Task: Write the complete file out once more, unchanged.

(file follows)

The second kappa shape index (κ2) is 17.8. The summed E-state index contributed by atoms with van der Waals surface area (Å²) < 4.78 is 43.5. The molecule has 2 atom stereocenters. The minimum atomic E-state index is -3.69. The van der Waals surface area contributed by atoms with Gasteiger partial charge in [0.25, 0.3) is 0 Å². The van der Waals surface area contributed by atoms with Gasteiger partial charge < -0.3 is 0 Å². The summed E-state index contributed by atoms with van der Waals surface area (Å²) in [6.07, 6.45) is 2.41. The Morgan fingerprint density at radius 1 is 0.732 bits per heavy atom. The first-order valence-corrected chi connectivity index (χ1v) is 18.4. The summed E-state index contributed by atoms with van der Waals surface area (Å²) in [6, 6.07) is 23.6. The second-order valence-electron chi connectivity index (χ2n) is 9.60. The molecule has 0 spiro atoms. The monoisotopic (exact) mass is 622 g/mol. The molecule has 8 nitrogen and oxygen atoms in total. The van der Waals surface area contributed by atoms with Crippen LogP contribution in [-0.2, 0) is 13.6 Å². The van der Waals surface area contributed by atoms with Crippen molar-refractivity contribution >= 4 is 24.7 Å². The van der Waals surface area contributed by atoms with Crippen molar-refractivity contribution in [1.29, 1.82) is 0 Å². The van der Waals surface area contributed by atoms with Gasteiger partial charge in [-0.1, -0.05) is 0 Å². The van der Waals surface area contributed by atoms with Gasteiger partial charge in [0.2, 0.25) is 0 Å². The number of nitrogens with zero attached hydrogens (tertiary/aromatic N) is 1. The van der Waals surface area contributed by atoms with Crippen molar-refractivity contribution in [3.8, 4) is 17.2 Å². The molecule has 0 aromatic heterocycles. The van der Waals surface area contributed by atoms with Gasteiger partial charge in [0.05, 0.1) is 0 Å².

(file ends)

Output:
The second kappa shape index (κ2) is 17.8. The summed E-state index contributed by atoms with van der Waals surface area (Å²) < 4.78 is 43.5. The molecule has 2 atom stereocenters. The minimum atomic E-state index is -3.69. The van der Waals surface area contributed by atoms with Gasteiger partial charge in [0.25, 0.3) is 0 Å². The van der Waals surface area contributed by atoms with Gasteiger partial charge < -0.3 is 0 Å². The summed E-state index contributed by atoms with van der Waals surface area (Å²) in [6.07, 6.45) is 2.41. The Morgan fingerprint density at radius 1 is 0.732 bits per heavy atom. The first-order valence-corrected chi connectivity index (χ1v) is 18.4. The summed E-state index contributed by atoms with van der Waals surface area (Å²) in [6, 6.07) is 23.6. The second-order valence-electron chi connectivity index (χ2n) is 9.60. The molecule has 0 spiro atoms. The monoisotopic (exact) mass is 622 g/mol. The molecule has 8 nitrogen and oxygen atoms in total. The van der Waals surface area contributed by atoms with Crippen LogP contribution in [-0.2, 0) is 13.6 Å². The van der Waals surface area contributed by atoms with Crippen molar-refractivity contribution >= 4 is 24.7 Å². The van der Waals surface area contributed by atoms with Crippen molar-refractivity contribution in [1.29, 1.82) is 0 Å². The van der Waals surface area contributed by atoms with Gasteiger partial charge in [-0.1, -0.05) is 0 Å². The van der Waals surface area contributed by atoms with Gasteiger partial charge in [0.2, 0.25) is 0 Å². The number of nitrogens with zero attached hydrogens (tertiary/aromatic N) is 1. The van der Waals surface area contributed by atoms with Crippen molar-refractivity contribution in [3.8, 4) is 17.2 Å². The molecule has 0 aromatic heterocycles. The van der Waals surface area contributed by atoms with Gasteiger partial charge in [0.05, 0.1) is 0 Å².